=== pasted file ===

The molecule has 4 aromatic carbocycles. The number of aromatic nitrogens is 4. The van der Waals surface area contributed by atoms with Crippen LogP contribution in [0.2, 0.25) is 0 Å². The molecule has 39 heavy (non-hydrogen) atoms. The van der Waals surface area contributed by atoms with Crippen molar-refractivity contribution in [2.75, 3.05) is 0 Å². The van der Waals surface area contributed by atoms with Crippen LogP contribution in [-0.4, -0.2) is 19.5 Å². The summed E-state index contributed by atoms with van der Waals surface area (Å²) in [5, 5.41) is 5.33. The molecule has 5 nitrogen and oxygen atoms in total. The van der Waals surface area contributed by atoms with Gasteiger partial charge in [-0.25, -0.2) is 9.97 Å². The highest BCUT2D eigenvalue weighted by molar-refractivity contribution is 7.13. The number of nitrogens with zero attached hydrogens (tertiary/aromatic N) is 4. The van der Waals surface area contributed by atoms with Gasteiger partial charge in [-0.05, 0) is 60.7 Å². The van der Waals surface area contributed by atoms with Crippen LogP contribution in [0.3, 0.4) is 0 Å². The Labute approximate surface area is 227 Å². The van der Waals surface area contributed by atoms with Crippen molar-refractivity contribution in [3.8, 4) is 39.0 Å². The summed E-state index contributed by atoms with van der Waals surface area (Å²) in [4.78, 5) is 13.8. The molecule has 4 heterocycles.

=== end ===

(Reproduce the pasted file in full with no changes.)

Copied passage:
The molecule has 4 aromatic carbocycles. The number of aromatic nitrogens is 4. The van der Waals surface area contributed by atoms with Crippen LogP contribution in [0.2, 0.25) is 0 Å². The molecule has 39 heavy (non-hydrogen) atoms. The van der Waals surface area contributed by atoms with Crippen molar-refractivity contribution in [2.75, 3.05) is 0 Å². The van der Waals surface area contributed by atoms with Crippen LogP contribution in [-0.4, -0.2) is 19.5 Å². The summed E-state index contributed by atoms with van der Waals surface area (Å²) in [5, 5.41) is 5.33. The molecule has 5 nitrogen and oxygen atoms in total. The van der Waals surface area contributed by atoms with Gasteiger partial charge in [-0.25, -0.2) is 9.97 Å². The highest BCUT2D eigenvalue weighted by molar-refractivity contribution is 7.13. The number of nitrogens with zero attached hydrogens (tertiary/aromatic N) is 4. The van der Waals surface area contributed by atoms with Gasteiger partial charge in [-0.05, 0) is 60.7 Å². The van der Waals surface area contributed by atoms with Crippen LogP contribution in [0.3, 0.4) is 0 Å². The Labute approximate surface area is 227 Å². The van der Waals surface area contributed by atoms with Crippen molar-refractivity contribution in [3.8, 4) is 39.0 Å². The summed E-state index contributed by atoms with van der Waals surface area (Å²) in [4.78, 5) is 13.8. The molecule has 4 heterocycles.